@James Bagan, yeah, some of you latent psychopaths are easily amused, with laugh-lines like,

          “Rural areas had the highest homicide rate in 2005 as has been the case over the past decade.

          [an average of 2.5/100,00 pop. in all of rural Canada, compared to 2.0 in large urban centres; and in – let me guess – Alberta, the rates are 4.4 in rural vs. 3.4 in Calgary or Edmonton]

          The proportion of homicides committed with a firearm was actually slightly higher in rural areas (39%) than in large urban (35%) and small urban areas (23%). The type of firearm used to commit homicide differed widely between urban and rural areas. While a handgun was the weapon of choice in the large urban areas, a rifle/shotgun was most commonly used in
          rural areas.”

          (from Juristat, “A comparison of large urban, small urban and rural crime rates, 2005”)

          And for spousal homicides, apart from the Atlantic provinces, the rates are much higher in the smaller provinces where there’s less of a large urban (over 100k) pop., and esp. in the Terr’s, where there’s none: the ave. overall rate of spousal homicide in all of Canada from 1997 to 2006 was 4.6 per 1 million spouses, but in NWT, it was 23.8, the Yukon, 30.3, and 71.5 in Nunavut. (Family Violence in Canada: A Statistical Profile 2008)

          And for gun crime in general,

          “In fiscal year 2007/08, Statistics Canada produced geographic data of the number of “firearm related incidents” across Canada per 100,000 persons. Interestingly, Saskatchewan (135) and Manitoba (110) led all provinces, with Ontario (62) and Quebec (69) falling below the national average of (78). Toronto itself was at 109 whereas the Churchill and Northern Manitoba region was at 654 — the highest rate of firearm related incidents in Canada. Nunavut at 434 was the highest among the three territories.”
          (noted by Charles Momy, President, Canadian Police Association)

          Go kiss your gun for me.

  • No, its not a failure. It was designed to help police do their jobs better, and I think it has achieved this.

  • ridenrain

    If the vast majority of the gun deaths are by long arms, their not reported nor is the registry effective at slowing them down.
    The registry was sold as a means to reduce crime and every gang shooting in Canada’s large urban centers with illegal handguns is proof it’s a failure.

    • Redrum

      re: % of LGs v. other firearms used in homicides,

      I suspect Al may’ve been referring to the spousal homicides in partic. with that “vast majority” stat.

      The numbers are compiled each year in the Homicide Survey, of the Policing Services Program, Canadian Centre for Justice Statistics, and Statistics Canada released them in various Juristat issues and people can buy a lot of the data thru Cansim (& academics can access it for free), and for some more detailed breakdowns on the spousal stats, the MP Garry Breitkreuz got the Parliamentary Researcher Lyne Casavant to do special request tabulations, which he then passed on to Gary Mauser.

      The fig’s for 2009 aren’t out, yet (not for another month or so). So, if we confine ourselves to the last ten years, 1999 to 2008, and take the Averages:

      first, for the average 181 homicide victims in all who are killed per year by various types of firearm discharges in Canada (180.7, actually, but I’ll just round off here), the Average no. & %’s killed by the main diff. categories of firearms, are:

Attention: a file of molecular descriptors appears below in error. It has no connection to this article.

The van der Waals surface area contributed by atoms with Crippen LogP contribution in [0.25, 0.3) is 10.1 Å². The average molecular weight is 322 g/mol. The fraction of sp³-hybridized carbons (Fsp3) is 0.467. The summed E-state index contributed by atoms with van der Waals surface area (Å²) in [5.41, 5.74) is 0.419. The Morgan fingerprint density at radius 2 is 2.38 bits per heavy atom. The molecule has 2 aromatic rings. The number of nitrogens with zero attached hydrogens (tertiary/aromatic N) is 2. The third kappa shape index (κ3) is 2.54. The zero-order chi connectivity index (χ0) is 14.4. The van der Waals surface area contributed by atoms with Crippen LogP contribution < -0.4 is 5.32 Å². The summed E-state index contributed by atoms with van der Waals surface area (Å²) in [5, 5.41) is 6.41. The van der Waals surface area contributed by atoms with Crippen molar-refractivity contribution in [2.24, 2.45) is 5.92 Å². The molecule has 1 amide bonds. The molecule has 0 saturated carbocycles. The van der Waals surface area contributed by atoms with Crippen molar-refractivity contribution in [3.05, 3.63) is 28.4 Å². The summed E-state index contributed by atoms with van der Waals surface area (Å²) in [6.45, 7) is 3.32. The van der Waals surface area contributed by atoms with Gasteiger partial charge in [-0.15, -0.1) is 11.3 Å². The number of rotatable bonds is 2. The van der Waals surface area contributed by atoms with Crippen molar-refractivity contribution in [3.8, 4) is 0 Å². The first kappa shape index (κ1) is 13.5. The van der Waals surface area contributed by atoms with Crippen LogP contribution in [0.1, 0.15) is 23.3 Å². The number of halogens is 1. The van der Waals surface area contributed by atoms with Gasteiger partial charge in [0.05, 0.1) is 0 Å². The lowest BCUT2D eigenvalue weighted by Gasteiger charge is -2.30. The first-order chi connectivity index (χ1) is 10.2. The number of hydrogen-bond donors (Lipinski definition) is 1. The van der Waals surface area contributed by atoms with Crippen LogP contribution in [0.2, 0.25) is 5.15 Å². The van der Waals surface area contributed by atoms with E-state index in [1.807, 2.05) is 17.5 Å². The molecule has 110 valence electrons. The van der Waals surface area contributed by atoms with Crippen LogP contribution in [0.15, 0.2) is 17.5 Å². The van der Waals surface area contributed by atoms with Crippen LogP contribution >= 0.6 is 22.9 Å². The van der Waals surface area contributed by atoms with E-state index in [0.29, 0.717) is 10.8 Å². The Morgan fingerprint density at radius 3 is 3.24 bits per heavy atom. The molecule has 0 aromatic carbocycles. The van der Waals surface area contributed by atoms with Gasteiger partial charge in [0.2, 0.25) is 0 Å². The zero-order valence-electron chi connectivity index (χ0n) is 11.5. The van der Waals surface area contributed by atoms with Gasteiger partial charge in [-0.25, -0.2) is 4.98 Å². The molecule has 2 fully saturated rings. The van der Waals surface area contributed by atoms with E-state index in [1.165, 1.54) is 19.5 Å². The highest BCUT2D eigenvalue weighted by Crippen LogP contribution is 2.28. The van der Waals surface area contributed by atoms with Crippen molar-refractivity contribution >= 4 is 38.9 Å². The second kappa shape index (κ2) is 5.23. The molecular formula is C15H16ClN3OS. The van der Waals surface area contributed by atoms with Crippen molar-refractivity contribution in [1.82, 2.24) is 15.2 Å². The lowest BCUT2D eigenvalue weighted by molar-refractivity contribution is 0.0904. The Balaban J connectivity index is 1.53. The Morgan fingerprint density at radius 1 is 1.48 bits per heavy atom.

– 111 (61.6%) were killed by Handguns each year;
      – 43 (24.0%) by Rifles or Shotguns, but I think that should be combined with the 4 (1.9)% killed by sawed-off rifles & handguns (which all start out as legal long guns, & might still get traced back to a registered owner if they’d been stolen from their cabin, e.g., which is where a lot of the criminals’ long guns in TO. are coming from now), for 47 (25.9%);
      – 13 (7.1%) were from Fully automatic weapons; and,
      – 10 (5.4%) were ‘Other,’ which includes firearm-like weapons like nail- & pellet-guns, and unknown types (when the coroners couldn’t or didn’t bother to determine what type).

      Note, tho’ that this has been changing a lot, partly due to gangs, and arguably partly due to the success of Bill C-68 & other gun control leg. in getting rid of a lot of surplus long guns and making it harder for criminal types to procure them. In the mid-to-late 70s (74-79), an average of 26% firearm homicides were from handguns (of an ave. of 258 total firearms homicides annually); in the 80s, it was nearly 30% (of 208 ann.); in the 90s, it jumped to nearly 50% (48.6% of 200 ann.); then to 64% in the 2000-2004 interval (of 167 per year); and it was 61% of the 200 ave. annual firearms homicides from 2004-2008.

      So, sure, the LGR isn’t stemming those, but no one said it would or could — it was designed as much for domestic violence, accidents, and suicides, as anything [I know, I know, Mauser thinks he’s quashed that arg., but that’s for another day], and crikey, let’s not forget, the long gun homicides _have_ been going down from 38% of the firearms deaths in the 90s (76 a year on ave.) to 25% in the first half of this decade while the LGR was actually being implemented (42 a year on ave.) to 22% from 2004-08 (when there was a lot of gang violence, some of which used lg’s to; the ave. went up to 44 a year.)

      For the spousal homicides, which of course are a subset of all that, for the same interval, it was an average total of 17 Cndns. killed a year by a spouse (which incl. legally married, common-law, separated, or divorced) using some type of firearm… which represents 25% of all the spousal homicides each year (which is down both absolutely & proportionally compared to the 1978 to 1997 period, when it was an average of 35 (or 37%) of the 96 spousal homicide victims who were shot annually. (Which is why, pace Mauser, the QC researchers Marie-Pier Gagné and Étienne Blais have found that Bill c-68 _has_ saved lives, even taking the other methods of killing into account…. but that’s for another post; I haven’t actually seen their study, yet.)

      Anyhow, the breakdowns for the actual types of firearms used in spousal homicides these last ten years are:

      – 0 fully automatic, & 0 ‘Other’ types